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This article narrates the story of nine soldiers captured during and shortly after Operation Savannah, the code-name for the South African Defence Force invasion of Angola in 1975–6. Eight of these soldiers were captured in Angola in three separate incidents by Angolan and/or Cuban forces, whereas the last was abducted from northern Namibia by SWAPO (the South West Africa Peoples’ Organisation). The article then provides a chronological account of the sequels to this story that interweaves a number of threads: first, the account relates the South African government’s attempts to suppress press coverage of these stories for fear of the political ‘fall-out’ that the matter might cause amongst the white electorate and in case it jeopardized secret negotiations to secure the release of the prisoners; and second, it uncovers the role played by intermediaries, especially the International Committee of the Red Cross (ICRC), in the sensitive and fraught negotiation process. It will be shown that the South African authorities adopted divergent approaches when dealing with SWAPO and the Angolans/Cubans to secure the release of prisoners of war (POW's). This is because the South African authorities regarded the former as involved in an internal insurrection whereas the latter were members of the military forces of sovereign states. Accordingly, they paid lip service to the Geneva Conventions in the case of Angolan and Cuban POW's but treated captured SWAPO cadres as ‘terrorists’ or ‘criminals’.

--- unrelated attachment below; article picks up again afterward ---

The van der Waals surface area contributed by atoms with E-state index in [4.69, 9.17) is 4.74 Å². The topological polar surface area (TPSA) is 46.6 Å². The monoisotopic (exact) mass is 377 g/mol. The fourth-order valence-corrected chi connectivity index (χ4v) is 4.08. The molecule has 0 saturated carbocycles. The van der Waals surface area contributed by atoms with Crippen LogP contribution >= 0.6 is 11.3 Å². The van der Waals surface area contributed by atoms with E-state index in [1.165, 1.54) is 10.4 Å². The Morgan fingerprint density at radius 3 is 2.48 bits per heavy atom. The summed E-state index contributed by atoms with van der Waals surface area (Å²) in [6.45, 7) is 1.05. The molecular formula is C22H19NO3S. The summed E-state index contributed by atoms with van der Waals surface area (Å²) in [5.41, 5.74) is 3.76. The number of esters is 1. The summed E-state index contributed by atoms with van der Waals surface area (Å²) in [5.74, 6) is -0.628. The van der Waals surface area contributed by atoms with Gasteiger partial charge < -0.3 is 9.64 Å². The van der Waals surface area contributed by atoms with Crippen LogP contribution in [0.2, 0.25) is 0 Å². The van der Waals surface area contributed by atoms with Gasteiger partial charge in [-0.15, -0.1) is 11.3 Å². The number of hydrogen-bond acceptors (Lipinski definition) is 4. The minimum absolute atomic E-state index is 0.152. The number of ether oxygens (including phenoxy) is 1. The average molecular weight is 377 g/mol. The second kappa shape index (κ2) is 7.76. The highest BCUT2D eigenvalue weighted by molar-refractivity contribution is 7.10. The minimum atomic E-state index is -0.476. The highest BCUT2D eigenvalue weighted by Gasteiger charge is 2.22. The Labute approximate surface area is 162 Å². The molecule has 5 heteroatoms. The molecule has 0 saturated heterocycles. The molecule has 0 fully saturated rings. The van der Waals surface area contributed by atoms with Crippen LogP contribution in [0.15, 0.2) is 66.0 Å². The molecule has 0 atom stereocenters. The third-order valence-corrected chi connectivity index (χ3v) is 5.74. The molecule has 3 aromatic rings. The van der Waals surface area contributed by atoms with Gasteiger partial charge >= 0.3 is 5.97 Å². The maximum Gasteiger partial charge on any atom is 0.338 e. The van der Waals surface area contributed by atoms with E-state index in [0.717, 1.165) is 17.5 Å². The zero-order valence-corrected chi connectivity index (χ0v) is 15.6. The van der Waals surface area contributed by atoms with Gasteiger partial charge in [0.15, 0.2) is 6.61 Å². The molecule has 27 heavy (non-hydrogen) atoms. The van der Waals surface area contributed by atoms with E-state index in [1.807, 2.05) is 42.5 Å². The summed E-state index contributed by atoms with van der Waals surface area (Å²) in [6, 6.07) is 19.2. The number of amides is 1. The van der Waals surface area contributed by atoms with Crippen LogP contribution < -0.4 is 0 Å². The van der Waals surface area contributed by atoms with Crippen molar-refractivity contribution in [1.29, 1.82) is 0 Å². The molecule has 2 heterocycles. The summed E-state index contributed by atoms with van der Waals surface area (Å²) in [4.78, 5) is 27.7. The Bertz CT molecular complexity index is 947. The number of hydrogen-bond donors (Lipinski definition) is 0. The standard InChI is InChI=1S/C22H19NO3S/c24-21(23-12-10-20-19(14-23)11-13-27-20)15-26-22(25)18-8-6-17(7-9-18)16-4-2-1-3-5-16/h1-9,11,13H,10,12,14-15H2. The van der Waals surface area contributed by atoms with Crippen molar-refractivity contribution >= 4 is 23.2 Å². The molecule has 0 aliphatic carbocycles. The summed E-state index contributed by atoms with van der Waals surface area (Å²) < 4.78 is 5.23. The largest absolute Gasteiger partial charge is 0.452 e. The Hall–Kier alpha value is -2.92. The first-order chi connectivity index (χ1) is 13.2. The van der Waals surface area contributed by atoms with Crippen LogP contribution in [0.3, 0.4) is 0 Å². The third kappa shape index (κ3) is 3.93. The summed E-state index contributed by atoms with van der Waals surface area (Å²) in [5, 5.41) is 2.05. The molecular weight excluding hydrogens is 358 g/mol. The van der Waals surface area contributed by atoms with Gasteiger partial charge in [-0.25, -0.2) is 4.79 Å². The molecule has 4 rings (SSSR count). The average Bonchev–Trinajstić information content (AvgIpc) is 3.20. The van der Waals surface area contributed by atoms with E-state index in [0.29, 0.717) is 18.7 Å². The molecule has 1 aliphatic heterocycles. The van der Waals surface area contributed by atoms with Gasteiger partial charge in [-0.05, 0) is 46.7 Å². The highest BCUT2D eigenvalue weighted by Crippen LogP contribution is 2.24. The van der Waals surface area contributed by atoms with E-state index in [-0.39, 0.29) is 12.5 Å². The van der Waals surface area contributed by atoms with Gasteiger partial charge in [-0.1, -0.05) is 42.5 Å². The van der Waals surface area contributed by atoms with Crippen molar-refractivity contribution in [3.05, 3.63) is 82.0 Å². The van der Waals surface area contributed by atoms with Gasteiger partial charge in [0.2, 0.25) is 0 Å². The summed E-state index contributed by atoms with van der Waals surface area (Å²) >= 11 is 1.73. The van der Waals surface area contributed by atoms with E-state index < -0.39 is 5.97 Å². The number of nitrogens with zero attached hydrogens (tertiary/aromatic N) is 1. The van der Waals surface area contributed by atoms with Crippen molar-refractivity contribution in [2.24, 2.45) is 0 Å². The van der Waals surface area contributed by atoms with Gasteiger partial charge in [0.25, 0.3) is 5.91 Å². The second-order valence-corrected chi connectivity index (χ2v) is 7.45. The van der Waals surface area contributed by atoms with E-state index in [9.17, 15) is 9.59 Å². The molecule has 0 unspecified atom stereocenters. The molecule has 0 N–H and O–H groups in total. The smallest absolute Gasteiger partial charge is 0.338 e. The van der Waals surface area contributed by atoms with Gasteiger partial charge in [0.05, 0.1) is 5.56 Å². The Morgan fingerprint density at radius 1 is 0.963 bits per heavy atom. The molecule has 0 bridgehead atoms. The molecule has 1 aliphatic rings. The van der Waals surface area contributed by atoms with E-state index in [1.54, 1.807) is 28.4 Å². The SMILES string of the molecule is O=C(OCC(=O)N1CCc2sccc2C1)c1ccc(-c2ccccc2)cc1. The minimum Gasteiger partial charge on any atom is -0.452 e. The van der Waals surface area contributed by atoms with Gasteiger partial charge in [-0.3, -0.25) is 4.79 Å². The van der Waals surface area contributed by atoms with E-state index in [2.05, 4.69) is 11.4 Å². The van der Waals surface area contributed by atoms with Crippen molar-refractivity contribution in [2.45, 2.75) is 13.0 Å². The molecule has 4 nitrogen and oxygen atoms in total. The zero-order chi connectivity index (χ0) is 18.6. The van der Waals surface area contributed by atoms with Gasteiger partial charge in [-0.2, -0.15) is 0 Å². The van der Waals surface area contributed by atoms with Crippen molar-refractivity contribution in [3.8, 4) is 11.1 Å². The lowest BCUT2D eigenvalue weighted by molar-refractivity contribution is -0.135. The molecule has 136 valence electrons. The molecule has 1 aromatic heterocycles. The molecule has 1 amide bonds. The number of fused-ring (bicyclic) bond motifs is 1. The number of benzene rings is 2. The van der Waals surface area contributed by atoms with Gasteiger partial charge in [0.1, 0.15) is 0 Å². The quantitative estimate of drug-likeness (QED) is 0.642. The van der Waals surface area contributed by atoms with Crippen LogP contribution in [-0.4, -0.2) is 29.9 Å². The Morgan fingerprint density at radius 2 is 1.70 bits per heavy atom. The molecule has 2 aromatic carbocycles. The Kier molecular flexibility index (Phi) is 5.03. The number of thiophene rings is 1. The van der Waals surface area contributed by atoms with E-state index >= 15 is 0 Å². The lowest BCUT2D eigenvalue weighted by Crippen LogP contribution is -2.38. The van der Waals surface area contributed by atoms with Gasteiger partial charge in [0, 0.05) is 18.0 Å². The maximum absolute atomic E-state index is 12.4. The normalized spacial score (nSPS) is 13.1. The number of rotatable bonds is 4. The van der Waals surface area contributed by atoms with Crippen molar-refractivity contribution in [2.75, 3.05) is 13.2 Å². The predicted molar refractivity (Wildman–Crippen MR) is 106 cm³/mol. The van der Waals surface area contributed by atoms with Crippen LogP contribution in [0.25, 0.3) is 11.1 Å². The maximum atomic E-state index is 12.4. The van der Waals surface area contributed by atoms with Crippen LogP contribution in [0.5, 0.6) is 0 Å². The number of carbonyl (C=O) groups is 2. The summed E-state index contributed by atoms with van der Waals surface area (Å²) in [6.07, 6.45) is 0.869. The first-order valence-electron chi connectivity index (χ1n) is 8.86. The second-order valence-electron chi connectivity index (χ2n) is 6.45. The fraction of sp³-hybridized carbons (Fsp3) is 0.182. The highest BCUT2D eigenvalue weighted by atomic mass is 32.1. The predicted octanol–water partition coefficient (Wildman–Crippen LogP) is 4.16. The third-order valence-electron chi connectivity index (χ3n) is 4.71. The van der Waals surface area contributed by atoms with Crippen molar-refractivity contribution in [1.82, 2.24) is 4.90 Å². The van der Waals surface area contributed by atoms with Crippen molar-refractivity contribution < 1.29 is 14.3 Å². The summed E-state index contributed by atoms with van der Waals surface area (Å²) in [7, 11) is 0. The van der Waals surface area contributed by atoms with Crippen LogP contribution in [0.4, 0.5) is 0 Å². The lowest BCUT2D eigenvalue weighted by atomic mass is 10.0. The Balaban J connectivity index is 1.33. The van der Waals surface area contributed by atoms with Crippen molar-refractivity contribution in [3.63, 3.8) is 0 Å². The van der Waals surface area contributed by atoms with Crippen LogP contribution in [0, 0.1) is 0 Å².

Author: Gary Baines (2012)

41 Pages, PDF format. Download link will be immediately available after checkout.

This academic paper was published in 2012 by the Faculty of Military Science of Stellenbosch University, South Africa and is part of an accredited, peer reviewed scholarly journal, which investigates a broad spectrum of matters and issues relating to military affairs, and publishes both discipline-based and inter-disciplinary research.